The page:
Friday, May 22, 2009

A Scandal within a Scandal

The attached article in the Daily Telegraph tells the story of John Wick the intermediary who sold the MP's expenses story to the Telegraph.

The interesting part of the story is how the data was presented to him.

Rather than being a simple CD or such like, it looks like what has been given to the Daily Telegraph, is the complete system or database used by the Fee's office. If this is true then it is truly scandalous that a Government department should have such lax security that it allows data such as this to be available unencrypted in any form far less as comprehensive as this. As Mr Wick says
It was obvious there was also a major failure in the way the parliamentary authorities had handled such sensitive data. Government ministers had overseen a series of data losses involving the electronic records of ordinary people in recent times and here was the proof that they could not even properly protect their own information.
What does this say when the complete personnel details of over 600 of the top members of our government are available to the highest bidder. The details include enough information to take each of them for probably more than they have received in expenses.

Mr Wick then adds
Has the Govenment and Civil Service learned nothing in the past 18 months since the loss of the Child Benefits data. Have they not taken up any of the recommendations from the investigation into that loss.
I blogged on that quite a few times including a blog entry on 25th June 2008 which pointed out the words of our Shadow Chancellor that the loss of data was symptomatic of
the incompetence and systemic failure at the heart of this government. They were a guide to how not to govern this country
How can a government manage to continue to lose this sort of confidential data so many months after it has been castigated and had to apologise to 25 million people.At the time some of the factors causing the data loss were identified as follows:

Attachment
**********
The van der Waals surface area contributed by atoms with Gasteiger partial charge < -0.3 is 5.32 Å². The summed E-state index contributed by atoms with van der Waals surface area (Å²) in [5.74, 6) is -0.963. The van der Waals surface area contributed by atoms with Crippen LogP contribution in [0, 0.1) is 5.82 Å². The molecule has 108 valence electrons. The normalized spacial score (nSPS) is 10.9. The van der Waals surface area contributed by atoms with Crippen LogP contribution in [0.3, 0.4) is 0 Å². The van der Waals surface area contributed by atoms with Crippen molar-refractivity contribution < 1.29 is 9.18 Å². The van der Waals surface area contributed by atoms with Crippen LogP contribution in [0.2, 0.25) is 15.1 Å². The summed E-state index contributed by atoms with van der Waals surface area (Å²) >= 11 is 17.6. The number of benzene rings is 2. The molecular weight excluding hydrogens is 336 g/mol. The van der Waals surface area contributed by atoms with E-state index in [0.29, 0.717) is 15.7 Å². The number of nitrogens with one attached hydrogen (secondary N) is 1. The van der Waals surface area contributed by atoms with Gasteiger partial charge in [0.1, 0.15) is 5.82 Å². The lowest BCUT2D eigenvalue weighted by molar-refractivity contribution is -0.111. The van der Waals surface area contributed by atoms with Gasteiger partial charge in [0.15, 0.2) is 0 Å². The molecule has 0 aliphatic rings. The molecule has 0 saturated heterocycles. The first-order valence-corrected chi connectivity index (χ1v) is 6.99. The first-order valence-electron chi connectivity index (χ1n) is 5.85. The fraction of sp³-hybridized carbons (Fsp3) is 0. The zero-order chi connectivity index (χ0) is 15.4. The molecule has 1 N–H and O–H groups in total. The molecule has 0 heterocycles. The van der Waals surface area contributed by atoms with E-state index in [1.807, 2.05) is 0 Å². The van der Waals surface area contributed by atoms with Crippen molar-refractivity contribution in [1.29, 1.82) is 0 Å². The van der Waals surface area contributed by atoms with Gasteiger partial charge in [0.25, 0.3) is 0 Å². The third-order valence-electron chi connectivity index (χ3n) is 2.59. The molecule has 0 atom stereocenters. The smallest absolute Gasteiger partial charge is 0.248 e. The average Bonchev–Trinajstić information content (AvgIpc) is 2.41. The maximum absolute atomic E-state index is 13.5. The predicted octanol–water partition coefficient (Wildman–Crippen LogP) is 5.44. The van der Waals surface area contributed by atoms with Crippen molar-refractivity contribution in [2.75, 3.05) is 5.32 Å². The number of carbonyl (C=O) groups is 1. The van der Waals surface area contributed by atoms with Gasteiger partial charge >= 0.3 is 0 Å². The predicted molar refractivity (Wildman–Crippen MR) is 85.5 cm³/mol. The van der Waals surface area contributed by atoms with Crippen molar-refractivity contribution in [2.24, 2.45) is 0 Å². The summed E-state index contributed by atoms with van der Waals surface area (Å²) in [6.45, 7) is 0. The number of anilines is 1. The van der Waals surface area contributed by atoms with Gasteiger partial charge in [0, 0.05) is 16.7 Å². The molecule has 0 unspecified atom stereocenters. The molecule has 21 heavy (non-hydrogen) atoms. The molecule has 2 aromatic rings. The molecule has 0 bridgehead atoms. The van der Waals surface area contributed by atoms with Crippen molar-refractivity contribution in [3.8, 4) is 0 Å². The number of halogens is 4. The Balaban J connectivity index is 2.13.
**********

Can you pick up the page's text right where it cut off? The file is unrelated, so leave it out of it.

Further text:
• Some DSSM and IDG policies lacked sufficient detail and strength to guide staff
  • Inadequacy of removable media and encryption policies
  • Better implementation and enforcement of policy is required.
  • Policy could be made more accessible and better communicated.
  • Appropriate authorisation.
  • Method of data transfer.
  • Prioritisation of operational delivery over information security.
  • Lack of policy awareness.
  • Lack of training.
  • Accountability for the ownership and guardianship of data.
  • Lack of clarity surrounding authority requirements.
  • Relations with the NAO.
Obviously no heed has been taken of any of the above in the Fees Office. At the time the report written by Poynter said
As regrettable as the Child Benefit data loss incident was, one positive may yet flow from it. It may provide the burning platform for these transformations, recognising it as an imperative rather than a luxury.
Obviously from what has happened here not a thing has changed. It doesn't matter that this data may have been obtained in the public interest, it is a scandal that it is available to anyone in this form and with apparently such ease. Remember these are the same type of people who are responsible or will be responsible for all sorts of highly confidential data on our whole population. I wouldn't trust them with one bit.

A video of John Wick telling his story is below

John Wick: I am proud to have exposed expenses scandal - Telegraph

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